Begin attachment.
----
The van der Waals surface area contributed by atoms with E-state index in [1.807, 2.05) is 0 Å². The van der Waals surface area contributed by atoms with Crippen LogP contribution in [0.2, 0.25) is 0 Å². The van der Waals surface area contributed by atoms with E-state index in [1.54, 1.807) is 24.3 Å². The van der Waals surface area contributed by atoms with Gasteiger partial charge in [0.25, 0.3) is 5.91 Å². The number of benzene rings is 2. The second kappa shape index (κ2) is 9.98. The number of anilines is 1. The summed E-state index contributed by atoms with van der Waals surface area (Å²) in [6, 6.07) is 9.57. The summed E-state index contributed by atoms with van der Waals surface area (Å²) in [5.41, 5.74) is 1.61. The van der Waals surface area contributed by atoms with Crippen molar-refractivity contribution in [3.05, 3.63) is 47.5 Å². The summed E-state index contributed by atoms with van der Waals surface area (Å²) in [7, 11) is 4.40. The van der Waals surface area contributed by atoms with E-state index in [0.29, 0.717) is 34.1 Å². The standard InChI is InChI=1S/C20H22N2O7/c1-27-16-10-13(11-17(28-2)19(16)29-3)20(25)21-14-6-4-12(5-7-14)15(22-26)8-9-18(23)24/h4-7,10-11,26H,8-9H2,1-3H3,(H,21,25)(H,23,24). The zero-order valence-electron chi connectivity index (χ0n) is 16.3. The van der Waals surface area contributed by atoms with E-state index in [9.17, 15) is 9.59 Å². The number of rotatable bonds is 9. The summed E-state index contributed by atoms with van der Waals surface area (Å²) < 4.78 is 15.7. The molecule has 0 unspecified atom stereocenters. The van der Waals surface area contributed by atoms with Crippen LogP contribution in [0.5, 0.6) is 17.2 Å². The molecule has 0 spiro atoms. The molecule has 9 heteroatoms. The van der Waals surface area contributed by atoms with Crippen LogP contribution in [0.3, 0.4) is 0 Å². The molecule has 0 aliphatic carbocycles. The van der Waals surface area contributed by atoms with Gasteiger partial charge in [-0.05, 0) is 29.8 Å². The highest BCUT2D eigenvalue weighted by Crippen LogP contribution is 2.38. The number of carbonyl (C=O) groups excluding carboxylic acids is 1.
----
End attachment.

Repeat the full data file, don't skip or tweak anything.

The van der Waals surface area contributed by atoms with E-state index in [1.807, 2.05) is 0 Å². The van der Waals surface area contributed by atoms with Crippen LogP contribution in [0.2, 0.25) is 0 Å². The van der Waals surface area contributed by atoms with E-state index in [1.54, 1.807) is 24.3 Å². The van der Waals surface area contributed by atoms with Gasteiger partial charge in [0.25, 0.3) is 5.91 Å². The number of benzene rings is 2. The second kappa shape index (κ2) is 9.98. The number of anilines is 1. The summed E-state index contributed by atoms with van der Waals surface area (Å²) in [6, 6.07) is 9.57. The summed E-state index contributed by atoms with van der Waals surface area (Å²) in [5.41, 5.74) is 1.61. The van der Waals surface area contributed by atoms with Crippen molar-refractivity contribution in [3.05, 3.63) is 47.5 Å². The summed E-state index contributed by atoms with van der Waals surface area (Å²) in [7, 11) is 4.40. The van der Waals surface area contributed by atoms with E-state index in [0.29, 0.717) is 34.1 Å². The standard InChI is InChI=1S/C20H22N2O7/c1-27-16-10-13(11-17(28-2)19(16)29-3)20(25)21-14-6-4-12(5-7-14)15(22-26)8-9-18(23)24/h4-7,10-11,26H,8-9H2,1-3H3,(H,21,25)(H,23,24). The zero-order valence-electron chi connectivity index (χ0n) is 16.3. The van der Waals surface area contributed by atoms with E-state index in [9.17, 15) is 9.59 Å². The number of rotatable bonds is 9. The summed E-state index contributed by atoms with van der Waals surface area (Å²) < 4.78 is 15.7. The molecule has 0 unspecified atom stereocenters. The van der Waals surface area contributed by atoms with Crippen LogP contribution in [0.5, 0.6) is 17.2 Å². The molecule has 0 spiro atoms. The molecule has 9 heteroatoms. The van der Waals surface area contributed by atoms with Crippen LogP contribution in [0.3, 0.4) is 0 Å². The molecule has 0 aliphatic carbocycles. The van der Waals surface area contributed by atoms with Gasteiger partial charge in [-0.05, 0) is 29.8 Å². The highest BCUT2D eigenvalue weighted by Crippen LogP contribution is 2.38. The number of carbonyl (C=O) groups excluding carboxylic acids is 1.